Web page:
Forget Boho, It's All About Soho
London Fashion Week has swapped Somerset House for a grimy car park in the heart of the West End. Ellie Pithers asks why the fashion pack is going for a gritty, urban look
Some feathers will be ruffled this weekend, as London Fashion Week begins. Somerset House, the grand neoclassical pile where the British Fashion Council-sponsored show tent is usually pitched, is no longer LFW’s locus. Instead, the designer-clad fash pack will be herded into a draughty, grubby NCP car park in Soho’s Brewer Street to watch the spring/summer 2016 shows.
“It’s been jet-washed for about a week!” insists Caroline Rush, chief executive of the BFC, with just a hint of anxiety, when I ask how fashion’s glossiest editors will take to the new gritty urban setting. “The first lick of paint is down and it’s looking really good,” she says, firmly. The move from courtyard to car park was Rush’s decision. “Somerset House is absolutely beautiful, but we were looking for a venue that would be more connected to the West End and right in the heartbeat of London. As you walk round Soho you feel a lot of excitement and energy. It’s really good for an international audience to witness that, and to understand the creative inspiration that we get from this incredible city.”
Of course, the district has always had impeccable fashion credentials. Whip-sharp tailoring - the kind the Rolling Stones and The Who ran round in - found a home in Carnaby St in the Sixties; meanwhile, Saint Martin’s School of Art bled talent from its Charing Cross Rd location in the Seventies, talent that kept on coming when it merged with the Central School of Art and Design in 1989. Jonathan Saunders, one of a handful of young British designers this year celebrating the 10th anniversary of their businesses, remembers his time there as a masters student being suitably diverting.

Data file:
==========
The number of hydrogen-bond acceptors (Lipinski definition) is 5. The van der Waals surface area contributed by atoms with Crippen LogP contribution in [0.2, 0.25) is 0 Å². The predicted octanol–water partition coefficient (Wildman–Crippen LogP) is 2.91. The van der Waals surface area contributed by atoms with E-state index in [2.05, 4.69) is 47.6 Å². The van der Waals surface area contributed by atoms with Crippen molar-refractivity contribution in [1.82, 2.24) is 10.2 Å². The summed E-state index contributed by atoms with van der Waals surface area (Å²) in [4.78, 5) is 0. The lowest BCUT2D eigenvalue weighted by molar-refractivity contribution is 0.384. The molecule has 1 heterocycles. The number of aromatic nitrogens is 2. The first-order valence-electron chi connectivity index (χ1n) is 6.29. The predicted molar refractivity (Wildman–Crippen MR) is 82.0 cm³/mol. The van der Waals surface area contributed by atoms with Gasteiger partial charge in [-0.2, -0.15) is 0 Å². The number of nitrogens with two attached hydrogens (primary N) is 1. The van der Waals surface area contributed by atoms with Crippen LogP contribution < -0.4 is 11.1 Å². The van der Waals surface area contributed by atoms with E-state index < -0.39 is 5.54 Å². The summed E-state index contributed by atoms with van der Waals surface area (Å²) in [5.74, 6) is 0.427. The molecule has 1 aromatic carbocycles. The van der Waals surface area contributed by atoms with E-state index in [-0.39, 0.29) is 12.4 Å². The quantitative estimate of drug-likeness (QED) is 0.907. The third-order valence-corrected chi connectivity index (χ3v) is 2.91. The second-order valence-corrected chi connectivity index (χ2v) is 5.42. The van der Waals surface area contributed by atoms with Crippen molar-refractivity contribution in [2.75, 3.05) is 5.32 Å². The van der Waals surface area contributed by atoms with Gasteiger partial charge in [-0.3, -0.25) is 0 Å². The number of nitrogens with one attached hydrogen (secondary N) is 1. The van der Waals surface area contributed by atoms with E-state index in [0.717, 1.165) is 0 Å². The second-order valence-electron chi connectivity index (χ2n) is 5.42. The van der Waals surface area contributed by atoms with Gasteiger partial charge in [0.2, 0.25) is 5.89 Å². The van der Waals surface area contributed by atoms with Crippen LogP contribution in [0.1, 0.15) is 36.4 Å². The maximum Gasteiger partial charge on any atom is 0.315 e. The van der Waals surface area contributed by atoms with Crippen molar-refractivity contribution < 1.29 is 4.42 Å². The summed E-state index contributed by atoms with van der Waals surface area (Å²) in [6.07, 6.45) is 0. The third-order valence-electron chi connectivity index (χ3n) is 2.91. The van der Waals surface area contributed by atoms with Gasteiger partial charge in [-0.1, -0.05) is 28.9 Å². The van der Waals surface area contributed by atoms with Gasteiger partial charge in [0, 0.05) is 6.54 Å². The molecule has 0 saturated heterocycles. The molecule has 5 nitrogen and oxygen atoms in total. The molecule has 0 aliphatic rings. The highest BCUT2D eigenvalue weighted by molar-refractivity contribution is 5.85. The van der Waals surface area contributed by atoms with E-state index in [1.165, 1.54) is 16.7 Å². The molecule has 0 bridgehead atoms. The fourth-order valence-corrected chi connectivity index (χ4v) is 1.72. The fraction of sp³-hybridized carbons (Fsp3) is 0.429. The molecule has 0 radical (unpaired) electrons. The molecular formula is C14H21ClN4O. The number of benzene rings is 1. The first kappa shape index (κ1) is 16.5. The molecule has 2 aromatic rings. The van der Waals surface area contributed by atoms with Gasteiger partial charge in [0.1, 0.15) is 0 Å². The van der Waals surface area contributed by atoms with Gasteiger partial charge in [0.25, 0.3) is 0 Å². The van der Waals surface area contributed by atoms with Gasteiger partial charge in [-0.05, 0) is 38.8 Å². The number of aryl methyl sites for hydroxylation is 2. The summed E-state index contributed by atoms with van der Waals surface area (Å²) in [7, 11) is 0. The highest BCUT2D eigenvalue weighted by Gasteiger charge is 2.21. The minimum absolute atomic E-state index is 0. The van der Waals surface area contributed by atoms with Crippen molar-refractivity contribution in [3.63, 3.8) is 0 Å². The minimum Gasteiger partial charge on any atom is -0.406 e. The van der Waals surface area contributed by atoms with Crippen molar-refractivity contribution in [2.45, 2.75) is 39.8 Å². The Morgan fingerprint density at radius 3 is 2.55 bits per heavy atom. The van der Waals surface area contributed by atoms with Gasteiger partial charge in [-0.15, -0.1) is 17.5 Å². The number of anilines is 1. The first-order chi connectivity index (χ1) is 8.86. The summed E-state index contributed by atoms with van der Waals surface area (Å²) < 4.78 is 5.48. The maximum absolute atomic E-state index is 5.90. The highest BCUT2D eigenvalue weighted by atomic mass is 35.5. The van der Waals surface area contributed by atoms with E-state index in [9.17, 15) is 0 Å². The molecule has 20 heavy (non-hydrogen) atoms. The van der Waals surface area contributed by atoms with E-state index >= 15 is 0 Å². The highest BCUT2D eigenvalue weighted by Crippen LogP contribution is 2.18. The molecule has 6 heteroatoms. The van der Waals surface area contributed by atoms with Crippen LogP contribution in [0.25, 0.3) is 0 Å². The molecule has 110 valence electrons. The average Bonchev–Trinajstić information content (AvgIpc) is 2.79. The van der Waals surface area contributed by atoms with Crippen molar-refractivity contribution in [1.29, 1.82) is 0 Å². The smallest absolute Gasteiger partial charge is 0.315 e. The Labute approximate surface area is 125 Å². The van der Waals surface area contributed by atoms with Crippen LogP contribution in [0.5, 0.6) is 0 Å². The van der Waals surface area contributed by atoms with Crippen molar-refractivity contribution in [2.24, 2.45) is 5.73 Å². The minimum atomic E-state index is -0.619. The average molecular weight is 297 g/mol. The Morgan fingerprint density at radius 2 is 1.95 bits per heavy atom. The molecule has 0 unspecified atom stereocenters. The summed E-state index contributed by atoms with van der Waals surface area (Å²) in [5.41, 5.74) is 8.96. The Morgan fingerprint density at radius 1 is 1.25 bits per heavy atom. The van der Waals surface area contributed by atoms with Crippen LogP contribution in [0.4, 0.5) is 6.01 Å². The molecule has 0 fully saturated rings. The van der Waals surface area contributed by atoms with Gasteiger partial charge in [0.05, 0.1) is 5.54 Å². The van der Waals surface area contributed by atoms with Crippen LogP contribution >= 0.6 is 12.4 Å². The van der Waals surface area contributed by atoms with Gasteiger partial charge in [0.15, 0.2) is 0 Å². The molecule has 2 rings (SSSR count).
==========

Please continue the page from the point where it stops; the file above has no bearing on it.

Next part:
“I got the bus down from Glasgow - it cost me a pound for the ticket - and I was opened up to this Soho gang of interesting people,” he recalls. “We all drank in the Coach and Horses pub on the corner. It was such a haven for people who wanted to be individual, a group of kids who were extremely excited about creating new things.”
Soho is certainly enjoying a renaissance of sorts, however gorgeously seedy pockets of it may still appear. Once a murky mix of strip clubs, drinking dens and gay bars, it is now home to innovative, independent restaurants, advertising agencies and tech start-ups. Some business analysts say Soho is now the most creative square mile in the world: creative industry turnover in the locale is over pounds 7 billion. Rather than the grit in the Vaseline, suddenly Soho is starting to look quite the olive in the martini.
Which explains why so many young designers are making Soho their home. Hannah Weiland, founder of the wildly successful faux fur brand Shrimps - loved by Alexa Chung, Lily Allen and Poppy Delevingne - operates out of Newburgh St. “I find the creative bustle really inspiring,” she declares. “It’s the only place in London that reminds me of New York - it’s always exciting. I have many fond memories of trying to get into [nightclub] Madame Jojo’s aged 14.”